Adventures in Paradise, the debut album by The WAITIKI 7, is a contemporary re-imagining of the classic Exotica sound introduced on the islands in 1959 the year of Hawaii's statehood. Martin Denny, a transplanted mainland pianist who tapped into the tropical zeitgeist, stirred together several disparate elements, and created a whole new sound in the process. Exotica floats in the zone between soundscapes and an early world music hybrid, Randy Wong, the bassist, music director and co-founder of The WAITIKI 7, explains.
Which is where The WAITIKI 7 comes in. Although they bow at the altar of Martin Denny, Les Baxter, Juan Garcia Esquivel and other Exotica pioneers, The WAITIKI 7 is a band making music of the moment. The septet retains the essence of Denny-era Exotica and reconstitutes it for contemporary audiences raised on the multitude of musical genres and pop culture images being created today.
The WAITIKI 7 emerged from a quartet formed several years ago by Wong and drummer Abe Lagrimas Jr. under the auspices of WAITIKI INTERNATIONAL LLC, an organization dedicated to the revitalization of Exotica and the tiki pop culture associated with it. That quartet's success precipitated the formation of The WAITIKI 7, whose other members are pianist Zaccai Curtis (Sean Jones, Donald Harrison, Cindy Blackman), woodwinds player Tim Mayer (Horacio "El Negro" Hernandez, Danilo Perez), violinist Helen Liu, vibist Jim Benoit and Lopaka Colon, who doubles as percussionist and bird caller (Lopaka s father, Augie Colon, did the same in Denny s group). Trombonist and arranger Mike Dease (Dizzy Gillespie All-Stars, Charles Tolliver and Roy Hargrove big bands) appears as a special guest on three tracks, as does narrator Greg Pare on one.
The music on Adventures In Paradise was either penned or arranged by WAITIKI 7 members specifically for the recording. In particular, the CD features the group's versions of Exotica standards popularized by Denny, Baxter and Arthur Lyman. ASCAP Young Jazz Composer Award winners Curtis and Dease contributed "Craving" (an original) and a fantastic arrangement of "Mood Indigo" (Duke Ellington) respectively.
All of the album's performers share a love of the Exotica sound and tiki pop culture, which encompasses everything from art and design to painstakingly crafted tropical cocktails to cuisine: The Adventures In Paradise CD booklet includes drink recipes from renowned mixologists Jeff Beachbum Berry and John Gertsen, as well as an appetizer recipe from former Cooks Illustrated editor Sandra Wu.
Adventures in Paradise is a smart and swank affair, the kind that usually hums between the walls of an air-conditioned nightclub. Released to commemorate the islands' 50th anniversary as a U.S. state, Paradise effectively marries the cool melodies of 1959 jazz with a contemporary tang that acknowledges the iconic influence (Les Baxter and Martin Denny are among the tunesmiths lovingly acknowledged here) of predecessors while constructing equally timeless originals in a similar spirit. That aspect's also present in the band's own DNA. Bassist and bandleader Randy Wong grew up around Martin Denny through his family's friendship with Denny's vibraphonist, Arthur Lyman. Waitiki percussionist Lopaka Colon's connection runs even deeper: he's the son of the legendary Augie Colon, whose slaps and trademark bird calls augmented many a Denny groove. Lopaka inherited his father's prodigious talents, weaving a steady thread through Paradise with his own percussive pats and impressive whoops and cries, the latter of which add a remarkable third dimension to an already exotic instrumental dialogue. And what a conversation. Listen to how Tim Mayer and Mike Dease interact via soprano sax and trombone, respectively, on "Totem Pole." They melt into each other, complete each other's thoughts, and maintain a compelling flow over the distant perpetual cool of Jim Benoit's vibes, which, like Colon's calls, dab the canvas with an extra splash of color (can't imagine "Manila" without those drops) and smooth the edges of Zaccai Curtis' often-chomping piano ("Left Arm of Buddha"). Benoit and Curtis collaborate to a different end on "Her Majesty's Pearl," painting wondrous landscapes over the hushed rush of foamy falls and a lovely interlude from violinist Helen Liu, whose subsequent slide between Benoit's vibe dots and Wong's bass jaunt sets up a most astonishing personal showcase on "L'ours Chinois," where she memorably flaunts her stuff. As if the music wasn't enough, The Waitiki 7 remain devoted to making Adventures in Paradise as interactive an experience as possible. Within the booklet, the band thoughtfully includes some choice drink recipes guaranteed to refresh just as effectively as tracks 1-13. "Shake like hell with ice cubes," advises one. Consider it done. Heck, you don't need liquor or even a glass for that --Cory Frye, Under The Radar (August 26, 2009)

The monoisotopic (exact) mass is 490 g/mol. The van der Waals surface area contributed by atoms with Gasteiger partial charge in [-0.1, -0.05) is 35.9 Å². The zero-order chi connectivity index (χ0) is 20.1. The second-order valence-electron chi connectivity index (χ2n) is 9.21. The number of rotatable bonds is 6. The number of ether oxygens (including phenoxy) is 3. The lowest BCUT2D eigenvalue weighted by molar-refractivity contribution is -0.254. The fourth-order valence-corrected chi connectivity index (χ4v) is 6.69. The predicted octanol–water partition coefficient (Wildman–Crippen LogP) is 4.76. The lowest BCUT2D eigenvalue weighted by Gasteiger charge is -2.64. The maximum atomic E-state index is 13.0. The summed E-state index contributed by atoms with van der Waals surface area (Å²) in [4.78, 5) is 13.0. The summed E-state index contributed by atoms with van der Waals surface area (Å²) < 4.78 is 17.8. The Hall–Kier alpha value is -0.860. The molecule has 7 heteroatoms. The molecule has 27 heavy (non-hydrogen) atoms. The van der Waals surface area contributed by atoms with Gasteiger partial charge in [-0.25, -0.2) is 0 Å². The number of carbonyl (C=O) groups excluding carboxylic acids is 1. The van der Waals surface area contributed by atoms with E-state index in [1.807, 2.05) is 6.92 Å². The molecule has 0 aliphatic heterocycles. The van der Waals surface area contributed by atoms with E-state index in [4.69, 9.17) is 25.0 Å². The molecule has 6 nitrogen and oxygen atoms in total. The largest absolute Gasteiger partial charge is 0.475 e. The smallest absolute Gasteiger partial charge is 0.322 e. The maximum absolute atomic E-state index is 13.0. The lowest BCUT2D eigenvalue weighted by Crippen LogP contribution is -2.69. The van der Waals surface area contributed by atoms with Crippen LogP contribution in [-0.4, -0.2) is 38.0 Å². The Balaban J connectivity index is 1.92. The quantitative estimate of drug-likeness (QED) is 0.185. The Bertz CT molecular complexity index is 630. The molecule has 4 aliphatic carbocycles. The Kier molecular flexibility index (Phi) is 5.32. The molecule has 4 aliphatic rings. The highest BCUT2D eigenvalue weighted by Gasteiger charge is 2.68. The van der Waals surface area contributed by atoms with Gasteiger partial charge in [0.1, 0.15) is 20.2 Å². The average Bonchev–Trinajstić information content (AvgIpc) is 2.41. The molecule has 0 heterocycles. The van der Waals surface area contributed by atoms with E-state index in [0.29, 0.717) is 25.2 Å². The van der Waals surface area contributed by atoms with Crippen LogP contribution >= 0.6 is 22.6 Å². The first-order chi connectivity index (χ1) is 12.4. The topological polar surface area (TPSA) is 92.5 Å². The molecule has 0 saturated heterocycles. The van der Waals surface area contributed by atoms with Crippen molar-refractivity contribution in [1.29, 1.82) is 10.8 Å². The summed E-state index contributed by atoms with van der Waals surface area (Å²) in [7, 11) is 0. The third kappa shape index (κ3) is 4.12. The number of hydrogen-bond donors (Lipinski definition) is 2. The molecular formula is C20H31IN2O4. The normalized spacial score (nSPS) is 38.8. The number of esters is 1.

The press release for the album Adventures in Paradise states that Waitiki 7 is the only band that is performing Exotica live and acoustic, just like it was in the 1950s. They are the rightful heirs of Denny, Lyman, and Esquivel. Randy Wong, one of the principle co-founders used to go see Arthur Lyman play the vibes as a child. Lopaka Colon, who adorns the album with colorful bird calls, follows in the footsteps of his father Augie Colon, who used to do the same for Martin Denny's albums. They have lived and breathed with this music, and as such, it is not merely hipster irony or pastiche that urges them to resurrect this incidental music, but rather a burning passion. Adventures in Paradise utilizes most of the sonic signatures of Exotica: bird calls, vibraphones, animal noises, latin percussion, and ukulele, performed with jazz and oriental flair, drawing from a richer pallette that paints a more compelling picture than much of the blanched white-bread sonic excursions around the world. Of the original Exotica, much of it was recorded as background music for seductions or cocktail parties, or to audition new Hi-Fi systems. In short, it was easy-listening, and the emotional range could be rather bland. A lot of interesting experiments and innovations arose from the era, and Waitiki 7 embraces the strengths and weeds out a lot of the chaff. Standards like "Totem Pole" by Lee Morgan, "Left Arm of Buddha" by Martin Denny, and "Mood Indigo" by Duke Ellington, are mixed in with eclectic originals like "Her Majesty's Pearl", a beautiful conversation between piano and vibraphone, "Ned's Redemption", a madcap xylophone ragtime improvisation with slide whistle, and "L'ours Chinois", an oriental-sounding violin concerto that is chilling, but resolves into an upbeat Eastern adventure. They seem to have spent the time wallowing in far-off sounds, getting to know them and how to play them proficiently, rather than merely perfoming generic stereotyping to make something sound weird. "L'ours Chinois" is a perfect example of all that is great about these young musicians dusting off all this marginal music. Darkness gives way to light, sour into sweet, as Waitiki 7 takes a journey through all of this Earth's music. Anything goes, as was the case with the original creators of Exotica, but unfortunately the genre got trapped in the miasma of style and cliche, and became a parody of itself. According to Wong, "Exotica just sort of stopped in the '60s". Waitiki 7 are transcending time and space, resurrecting spectres of vanished musical styles and making them dance on the rim of dormant volcanoes. This is vibrant and exciting music, full of dashing and daring-do, captured brilliantly by the folks at Q-Studios in Somerville, Mass. They are correcting some of the sins of the fathers, namely complacency and commercialism, and making them their own, as is the right and privilege of all children. The album is not flawless, the smooth jazz soprano sax of "Ounalao" is a step in the wrong direction in my opinion, but the blood and guts, tears and laughter more than make up for the muzak. Waitiki 7 are wonderful musicians that are creating exciting worlds and have made one of the most compelling exotica and jazz albums that I've heard this year. --J. Simpson, Weirdomusic.com